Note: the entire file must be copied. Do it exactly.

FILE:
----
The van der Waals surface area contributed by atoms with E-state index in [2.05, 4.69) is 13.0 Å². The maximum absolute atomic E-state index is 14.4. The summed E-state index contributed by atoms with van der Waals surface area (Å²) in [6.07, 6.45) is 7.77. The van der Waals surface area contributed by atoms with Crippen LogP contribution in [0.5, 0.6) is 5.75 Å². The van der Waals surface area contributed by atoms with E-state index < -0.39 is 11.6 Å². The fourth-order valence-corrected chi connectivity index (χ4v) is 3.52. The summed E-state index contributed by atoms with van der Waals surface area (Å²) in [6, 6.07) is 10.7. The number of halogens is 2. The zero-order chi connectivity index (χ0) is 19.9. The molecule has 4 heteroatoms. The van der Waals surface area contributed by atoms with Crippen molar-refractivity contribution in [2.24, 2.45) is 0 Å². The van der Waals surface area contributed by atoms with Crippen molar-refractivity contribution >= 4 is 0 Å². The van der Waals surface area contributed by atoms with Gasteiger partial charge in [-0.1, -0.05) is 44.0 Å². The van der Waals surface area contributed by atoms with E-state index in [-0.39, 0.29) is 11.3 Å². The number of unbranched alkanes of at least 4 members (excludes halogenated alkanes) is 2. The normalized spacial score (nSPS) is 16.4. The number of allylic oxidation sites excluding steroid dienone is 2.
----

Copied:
The van der Waals surface area contributed by atoms with E-state index in [2.05, 4.69) is 13.0 Å². The maximum absolute atomic E-state index is 14.4. The summed E-state index contributed by atoms with van der Waals surface area (Å²) in [6.07, 6.45) is 7.77. The van der Waals surface area contributed by atoms with Crippen LogP contribution in [0.5, 0.6) is 5.75 Å². The van der Waals surface area contributed by atoms with E-state index < -0.39 is 11.6 Å². The fourth-order valence-corrected chi connectivity index (χ4v) is 3.52. The summed E-state index contributed by atoms with van der Waals surface area (Å²) in [6, 6.07) is 10.7. The number of halogens is 2. The zero-order chi connectivity index (χ0) is 19.9. The molecule has 4 heteroatoms. The van der Waals surface area contributed by atoms with Crippen molar-refractivity contribution in [2.24, 2.45) is 0 Å². The van der Waals surface area contributed by atoms with Crippen molar-refractivity contribution >= 4 is 0 Å². The van der Waals surface area contributed by atoms with Gasteiger partial charge in [-0.1, -0.05) is 44.0 Å². The van der Waals surface area contributed by atoms with E-state index in [-0.39, 0.29) is 11.3 Å². The number of unbranched alkanes of at least 4 members (excludes halogenated alkanes) is 2. The normalized spacial score (nSPS) is 16.4. The number of allylic oxidation sites excluding steroid dienone is 2.